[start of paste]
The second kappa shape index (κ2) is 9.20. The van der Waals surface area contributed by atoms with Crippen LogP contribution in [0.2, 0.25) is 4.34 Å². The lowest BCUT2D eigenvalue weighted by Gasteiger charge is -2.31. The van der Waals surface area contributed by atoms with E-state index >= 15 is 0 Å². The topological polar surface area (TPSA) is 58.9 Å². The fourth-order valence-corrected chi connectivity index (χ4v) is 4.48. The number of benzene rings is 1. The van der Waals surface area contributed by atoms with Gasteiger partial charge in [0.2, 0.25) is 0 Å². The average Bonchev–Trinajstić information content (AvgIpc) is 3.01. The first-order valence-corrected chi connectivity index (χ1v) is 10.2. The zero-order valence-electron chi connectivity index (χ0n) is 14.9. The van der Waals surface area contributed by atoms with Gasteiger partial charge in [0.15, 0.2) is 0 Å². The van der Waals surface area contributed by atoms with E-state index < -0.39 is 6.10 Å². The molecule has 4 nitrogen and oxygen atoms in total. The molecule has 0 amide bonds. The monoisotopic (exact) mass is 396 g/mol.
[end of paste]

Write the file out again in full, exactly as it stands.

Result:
The second kappa shape index (κ2) is 9.20. The van der Waals surface area contributed by atoms with Crippen LogP contribution in [0.2, 0.25) is 4.34 Å². The lowest BCUT2D eigenvalue weighted by Gasteiger charge is -2.31. The van der Waals surface area contributed by atoms with E-state index >= 15 is 0 Å². The topological polar surface area (TPSA) is 58.9 Å². The fourth-order valence-corrected chi connectivity index (χ4v) is 4.48. The number of benzene rings is 1. The van der Waals surface area contributed by atoms with Gasteiger partial charge in [0.2, 0.25) is 0 Å². The average Bonchev–Trinajstić information content (AvgIpc) is 3.01. The first-order valence-corrected chi connectivity index (χ1v) is 10.2. The zero-order valence-electron chi connectivity index (χ0n) is 14.9. The van der Waals surface area contributed by atoms with Gasteiger partial charge in [0.15, 0.2) is 0 Å². The van der Waals surface area contributed by atoms with E-state index < -0.39 is 6.10 Å². The molecule has 4 nitrogen and oxygen atoms in total. The molecule has 0 amide bonds. The monoisotopic (exact) mass is 396 g/mol.